Recently, as part of his ongoing campaign to distract GOP voters from the fact that he passed compassionate, forward-thinking, popular (84% support!) statewide universal health care while governor of Massachusetts, which is somehow now considered a liability in today’s Republican party, Mitt Romney, like many others, attacked President Obama for saying what American and Israeli leaders have said for years: that a two-state solution in the Middle East will have to be based on alterations of Israel’s pre-1967 borders mutually agreed to by Israelis and Palestinians.
Romney used a common political cliché: Obama, he said, “threw Israel under the bus.” By picking this widely-used metaphor, though, he inspired a stinging comeback that was the perfect size for a tweet:
In 1983 Mitt Romney drove all the way to Canada with his kids’ Irish Setter, Seamus, strapped to the roof of the family car.
Since the Boston Globe revealed this very interesting factoid in early 2007, there’s been widespread discussion of what, if anything, this says about what kind of president Mitt Romney would be, and whether it was cruel to the dog.
It certainly violated Massachusetts animal cruelty laws which, two decades later, Romney would be tasked with enforcing.
“The wind, the weather, the speed, the vulnerability, the isolation on the roof, it is commonsense that…the dog was, basically, being tortured.”
For Romney’s kids, Newkirk says, it constituted “a lesson in cruelty.”
Romney has not only defended what Time magazine called his “Cruel Canine Vacation;” he has attacked those who criticize it: “They’re not happy that my dog loves fresh air.” Yes, that must be what motivates them.
In this case, Dr. Russell Cumming, a professor of aerospace engineering at California Polytechnic State University, says that “assuming sea level conditions, the poor little dog would have about 10 pounds per square foot pressing against his head.” He added, “My wife’s a vet and she would be more worried by the dehydration of the dog’s eyes.”
Douglas Osheroff, a Nobel Prize-winning physicist, also weighed in, saying that, “Beyond a certain velocity, the air flow becomes turbulent. …The airflow isn’t going to be laminar…[and] would buffet the side of the dog. That would be tiring.”
When you’re a presidential candidate, Nobel Prize winners are asked to for analyses of mistakes you made a quarter-century ago—especially mistakes you won’t say you regret, and that arguably constitute animal cruelty.
Mitt Romney’s latest book is called No Apology: The Case for American Greatness. (For the paperback, in addition to belatedly changing his views on the Obama administration’s Recovery Act to bring them closer into line with current Republican orthodoxy, Romney shortened the subtitle to simply “Believe in America,” which is now his campaign slogan, as shown at left with the classic design that apparently inspires him.)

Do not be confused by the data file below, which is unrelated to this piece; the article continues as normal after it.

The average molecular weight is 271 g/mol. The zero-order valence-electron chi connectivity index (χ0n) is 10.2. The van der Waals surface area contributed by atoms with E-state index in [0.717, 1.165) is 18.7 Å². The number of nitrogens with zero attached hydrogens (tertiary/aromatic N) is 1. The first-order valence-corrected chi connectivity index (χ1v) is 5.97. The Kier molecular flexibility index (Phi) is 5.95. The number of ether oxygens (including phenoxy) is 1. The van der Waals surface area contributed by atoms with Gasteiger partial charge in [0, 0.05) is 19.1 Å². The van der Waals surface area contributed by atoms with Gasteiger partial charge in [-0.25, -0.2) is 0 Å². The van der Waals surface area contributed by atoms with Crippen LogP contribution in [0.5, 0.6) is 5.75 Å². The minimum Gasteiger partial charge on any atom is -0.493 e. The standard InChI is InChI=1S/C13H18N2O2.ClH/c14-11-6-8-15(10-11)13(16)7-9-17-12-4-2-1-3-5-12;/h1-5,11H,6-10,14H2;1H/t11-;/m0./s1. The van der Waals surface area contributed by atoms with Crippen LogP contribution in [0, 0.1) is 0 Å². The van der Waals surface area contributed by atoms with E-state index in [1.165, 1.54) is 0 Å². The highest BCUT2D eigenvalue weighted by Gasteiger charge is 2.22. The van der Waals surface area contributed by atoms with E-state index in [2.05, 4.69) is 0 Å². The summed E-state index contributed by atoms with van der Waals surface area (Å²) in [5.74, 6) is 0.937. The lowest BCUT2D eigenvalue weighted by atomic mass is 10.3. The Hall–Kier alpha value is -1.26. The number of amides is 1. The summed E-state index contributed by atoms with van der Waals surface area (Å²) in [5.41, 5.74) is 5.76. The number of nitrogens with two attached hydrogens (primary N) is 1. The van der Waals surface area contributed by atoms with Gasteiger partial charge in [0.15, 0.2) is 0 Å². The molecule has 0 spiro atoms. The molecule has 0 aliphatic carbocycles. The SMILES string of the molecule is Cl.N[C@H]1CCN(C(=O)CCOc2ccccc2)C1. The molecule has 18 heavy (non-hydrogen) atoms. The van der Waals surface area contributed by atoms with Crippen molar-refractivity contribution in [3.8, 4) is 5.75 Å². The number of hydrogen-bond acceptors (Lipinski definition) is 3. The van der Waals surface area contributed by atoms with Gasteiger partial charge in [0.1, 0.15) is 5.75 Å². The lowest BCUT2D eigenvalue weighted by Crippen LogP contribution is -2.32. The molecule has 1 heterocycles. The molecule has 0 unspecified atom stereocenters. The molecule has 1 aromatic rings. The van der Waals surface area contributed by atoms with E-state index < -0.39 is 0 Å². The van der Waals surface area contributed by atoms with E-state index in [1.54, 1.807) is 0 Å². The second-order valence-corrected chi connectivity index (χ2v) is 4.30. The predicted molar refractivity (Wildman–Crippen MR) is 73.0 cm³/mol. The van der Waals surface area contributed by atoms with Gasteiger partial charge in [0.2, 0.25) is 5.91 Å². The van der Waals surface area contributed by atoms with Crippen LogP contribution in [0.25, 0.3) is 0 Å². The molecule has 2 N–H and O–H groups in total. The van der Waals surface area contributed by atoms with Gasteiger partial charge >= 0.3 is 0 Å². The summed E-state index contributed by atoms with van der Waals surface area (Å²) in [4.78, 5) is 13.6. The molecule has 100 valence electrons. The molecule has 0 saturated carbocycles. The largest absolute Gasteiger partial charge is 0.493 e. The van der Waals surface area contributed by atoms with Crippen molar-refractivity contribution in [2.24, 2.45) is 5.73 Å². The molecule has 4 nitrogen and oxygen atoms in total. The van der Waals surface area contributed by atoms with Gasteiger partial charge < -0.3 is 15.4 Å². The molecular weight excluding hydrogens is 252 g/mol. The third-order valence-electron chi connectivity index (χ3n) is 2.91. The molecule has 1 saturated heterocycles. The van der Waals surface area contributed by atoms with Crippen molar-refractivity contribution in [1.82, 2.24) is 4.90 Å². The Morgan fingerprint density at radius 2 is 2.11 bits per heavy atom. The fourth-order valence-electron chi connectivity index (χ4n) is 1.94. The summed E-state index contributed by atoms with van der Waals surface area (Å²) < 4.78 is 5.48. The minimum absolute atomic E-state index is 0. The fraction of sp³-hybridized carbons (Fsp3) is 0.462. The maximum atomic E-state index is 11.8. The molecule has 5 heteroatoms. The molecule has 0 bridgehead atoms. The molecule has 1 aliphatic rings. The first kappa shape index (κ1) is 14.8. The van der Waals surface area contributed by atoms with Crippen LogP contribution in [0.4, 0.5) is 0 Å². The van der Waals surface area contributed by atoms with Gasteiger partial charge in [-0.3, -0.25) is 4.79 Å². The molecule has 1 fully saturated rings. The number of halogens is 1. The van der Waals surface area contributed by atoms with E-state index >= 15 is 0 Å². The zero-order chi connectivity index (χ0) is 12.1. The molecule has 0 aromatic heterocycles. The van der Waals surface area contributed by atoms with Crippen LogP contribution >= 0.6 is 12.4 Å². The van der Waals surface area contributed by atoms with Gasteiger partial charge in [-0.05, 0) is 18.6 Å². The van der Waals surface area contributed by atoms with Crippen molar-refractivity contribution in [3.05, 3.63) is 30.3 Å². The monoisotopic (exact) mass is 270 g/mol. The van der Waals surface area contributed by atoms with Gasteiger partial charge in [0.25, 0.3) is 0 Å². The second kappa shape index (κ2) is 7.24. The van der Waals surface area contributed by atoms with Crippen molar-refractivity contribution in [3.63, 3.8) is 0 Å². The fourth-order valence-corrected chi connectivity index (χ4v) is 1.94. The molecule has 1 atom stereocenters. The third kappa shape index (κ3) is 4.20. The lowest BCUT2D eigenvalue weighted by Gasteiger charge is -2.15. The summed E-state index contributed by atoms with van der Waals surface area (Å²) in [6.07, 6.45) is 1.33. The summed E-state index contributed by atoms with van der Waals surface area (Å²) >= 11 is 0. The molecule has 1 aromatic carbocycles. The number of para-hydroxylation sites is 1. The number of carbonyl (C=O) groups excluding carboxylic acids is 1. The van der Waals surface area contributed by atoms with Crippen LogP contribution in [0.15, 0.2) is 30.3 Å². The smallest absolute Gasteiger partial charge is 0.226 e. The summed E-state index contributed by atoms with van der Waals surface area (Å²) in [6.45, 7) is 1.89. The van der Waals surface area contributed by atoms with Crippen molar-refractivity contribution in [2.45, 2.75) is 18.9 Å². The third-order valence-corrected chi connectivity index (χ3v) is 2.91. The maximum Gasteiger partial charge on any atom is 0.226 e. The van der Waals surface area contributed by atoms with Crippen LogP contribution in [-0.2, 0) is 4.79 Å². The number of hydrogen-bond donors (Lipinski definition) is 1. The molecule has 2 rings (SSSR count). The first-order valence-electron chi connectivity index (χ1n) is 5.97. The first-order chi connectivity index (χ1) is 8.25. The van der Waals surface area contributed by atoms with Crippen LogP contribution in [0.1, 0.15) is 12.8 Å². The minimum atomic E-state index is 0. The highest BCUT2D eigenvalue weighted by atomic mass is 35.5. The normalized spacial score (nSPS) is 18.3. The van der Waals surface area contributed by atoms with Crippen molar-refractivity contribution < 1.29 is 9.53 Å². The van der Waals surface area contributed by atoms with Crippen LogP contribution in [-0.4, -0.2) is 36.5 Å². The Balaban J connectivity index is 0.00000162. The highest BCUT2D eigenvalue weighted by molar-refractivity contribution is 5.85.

And if he’ll make “no apology” for treating his pet the way you treat a pair of skis you don’t really care about, I’m guessing he probably won’t apologize for passing universal health care, either. The fact that only one of those two things is considered objectionable by modern Republicans, and it’s the one that saves kids’ lives, not discomfits their dogs, tells you something about today’s conservatives.
Or not. It could just be a funny fact that I thought you should know. Personally, I’d be tempted to pledge to donate to any Republican candidate, no matter how objectionable, who brought it up in a debate. Now that would be good television.
Harris Mercer is a new resident of Boulder and a native of New York City. He served as National High School Director with Students for Barack Obama at Obama for America throughout the Democratic presidential primaries in 2007 and 2008. At Bennington College in Bennington, VT he got to study both his obsessions: politics and Shakespeare. He is an elej intern, but his views are his own and do not represent those of elephant journal. He can be reached at harrismercer [at] gmail [dot] com and wants you to go to http://whatthefuckhasobamadonesofar.com.
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